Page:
Mia Schlicht On Criminal Justice Reform Perth Live 6PR – 14 March 2024

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14 March 2024
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In this interview, Research Analyst Mia Schlicht discusses the need for criminal justice reform and better sentencing options.

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Below is a transcript of the interview.


Oliver Peterson:

The Australian Bureau of Statistics has revealed that WA has seen a dramatic increase in the number of prisoners being held in our judicial system. Mia Schlitz is a Research Analyst at the Institute of Public Affairs.

G’day, Mia.

Mia Schlicht:

Hi Ollie. How are you?

Oliver Peterson:

I’m good. Mia, these new stats show a bit of an alarming trend. There’s a lot more people behind bars around Australia?

Mia Schlicht:

Absolutely. So today, the ABS released data showing that, once again, prison numbers are on the rise in Australia, particularly in WA, where the incarceration rate has increased to 310 prisoners per a hundred thousand adults.

Now, whilst WA had made some successful gains in the past at lowering this rate, in the last 12 months, there has been a real surge in numbers. In fact, it has increased 10% in just one year.

Oliver Peterson:

So it’s gone up from 287 to 311 prisoners per 100,000 adults. Any idea why, Mia?

Mia Schlicht:

That’s correct. Now we’re seeing a jump in crime. But the problem is that, whilst prisons are useful at detaining violent and dangerous offenders, and this is who should be behind bars, it’s extremely expensive to the taxpayers.

And the IPA has found that 40% of these prisoners behind bars have been placed there for a non-violent offence. To house one prisoner behind bars for just one day, it costs $410 into Western Australia.

Oliver Peterson:

So it’s $410 multiplied over the year. What, it’s over $150,000 a year?

Mia Schlicht:

That’s correct. It’s about $150,000 per year for just one offender. And with the amount of non-violent offenders behind bars in WA, that’s about $400 million per year.

Oliver Peterson:

So what’s the alternative?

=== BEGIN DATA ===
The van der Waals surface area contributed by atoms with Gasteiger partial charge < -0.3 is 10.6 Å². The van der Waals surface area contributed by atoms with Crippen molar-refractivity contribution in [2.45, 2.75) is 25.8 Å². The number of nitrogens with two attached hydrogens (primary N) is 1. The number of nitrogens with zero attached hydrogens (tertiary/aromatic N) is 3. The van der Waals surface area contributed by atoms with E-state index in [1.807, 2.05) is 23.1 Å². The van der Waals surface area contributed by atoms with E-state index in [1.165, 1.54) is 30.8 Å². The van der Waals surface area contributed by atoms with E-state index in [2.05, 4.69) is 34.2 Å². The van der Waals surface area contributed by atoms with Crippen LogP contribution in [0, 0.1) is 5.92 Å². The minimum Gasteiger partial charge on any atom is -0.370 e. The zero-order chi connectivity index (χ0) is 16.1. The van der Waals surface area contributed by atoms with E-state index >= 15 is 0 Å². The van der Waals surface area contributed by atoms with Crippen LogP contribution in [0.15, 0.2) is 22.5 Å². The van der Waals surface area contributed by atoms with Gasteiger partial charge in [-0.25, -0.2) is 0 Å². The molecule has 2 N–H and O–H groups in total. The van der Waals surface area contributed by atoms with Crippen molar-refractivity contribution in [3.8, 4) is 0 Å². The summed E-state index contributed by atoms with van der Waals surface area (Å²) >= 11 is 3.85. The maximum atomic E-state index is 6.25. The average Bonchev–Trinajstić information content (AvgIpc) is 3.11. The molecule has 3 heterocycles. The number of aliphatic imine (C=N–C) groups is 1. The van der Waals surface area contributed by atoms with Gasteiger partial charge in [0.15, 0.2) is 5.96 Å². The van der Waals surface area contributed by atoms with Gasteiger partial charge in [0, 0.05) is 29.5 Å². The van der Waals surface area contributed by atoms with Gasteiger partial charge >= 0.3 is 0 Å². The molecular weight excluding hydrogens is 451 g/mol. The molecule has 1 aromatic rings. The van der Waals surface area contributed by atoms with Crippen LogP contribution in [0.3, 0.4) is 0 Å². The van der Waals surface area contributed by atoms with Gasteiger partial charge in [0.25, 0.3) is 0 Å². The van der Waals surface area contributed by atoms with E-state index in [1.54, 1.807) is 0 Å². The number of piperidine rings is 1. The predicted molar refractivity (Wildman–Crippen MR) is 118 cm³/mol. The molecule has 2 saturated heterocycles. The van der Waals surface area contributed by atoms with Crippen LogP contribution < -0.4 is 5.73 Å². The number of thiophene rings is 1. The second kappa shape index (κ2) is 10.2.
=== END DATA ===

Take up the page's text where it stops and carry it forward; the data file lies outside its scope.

Mia Schlicht:

The IPA has been looking at jurisdictions around the world, who are looking at alternative punishments for non-violent offenders, who don’t pose a risk to community safety.

Now, conservative jurisdictions in the United States’ states, such as Texas and Georgia, have seen real success. Now what they’ve done is they’ve implemented policies which has removed non-violent offenders from prison, and placed them into programmes, engaging them in employment.

Now what this has found is that not only has this reduced taxpayer expenses by reducing incarceration rates, but it’s actually improved community safety, by creating more space in prison for violent offenders to be incarcerated for longer periods of time. And it’s allowed the money saved to be reinvested in crime prevention strategies.

Oliver Peterson:

Would you support something similar here? 133882. Mia, what sort of non-violent crimes has the other examples that you’ve just noticed there in the United States, what sort of non-violent crimes might this include?

Mia Schlicht:

One policy the IPA has looked at has been a number of fraud offenders currently behind bars across Australia. Now we’ve worked with the world-leading sentencing expert, Mirko Bagaric, on an alternative policy for these fraud offenders, which would see, instead of them being incarcerated, they would actually working for willing businesses, and have a tax penalty imposed on them, which would see them restitute the victims for their crime, and pay back a fine to the community at large for their wrongdoing.

Oliver Peterson:

So also saves the taxpayer potentially that $150,000 a year by keeping more people behind bars. Work opportunities, employment opportunities for those prisoners, Mia?

Mia Schlicht:

Absolutely. So not only would it save taxpayer expenses, but it could actually help the local community as well. So in Western Australia, a quarter of businesses can’t find the workers they need. So these businesses could look at employing low-risk, non-violent offenders who pose minimal risk to community safety. And these prisoners could be out in the community, working, pay tax, and restituting the victims for their crimes.

Oliver Peterson:

Mia, thanks for your time. Appreciate it.

Mia Schlicht:

Thank you very much.

Oliver Peterson: 133882, what do you reckon? What do you do there? Do we start looking at some alternatives to housing so many prisoners behind bars? Or are there other solutions? Are there other programmes that should be explored?

This transcript from Perth Live 6PR with Oliver Peterson from 14 March 2024 has been edited for clarity.

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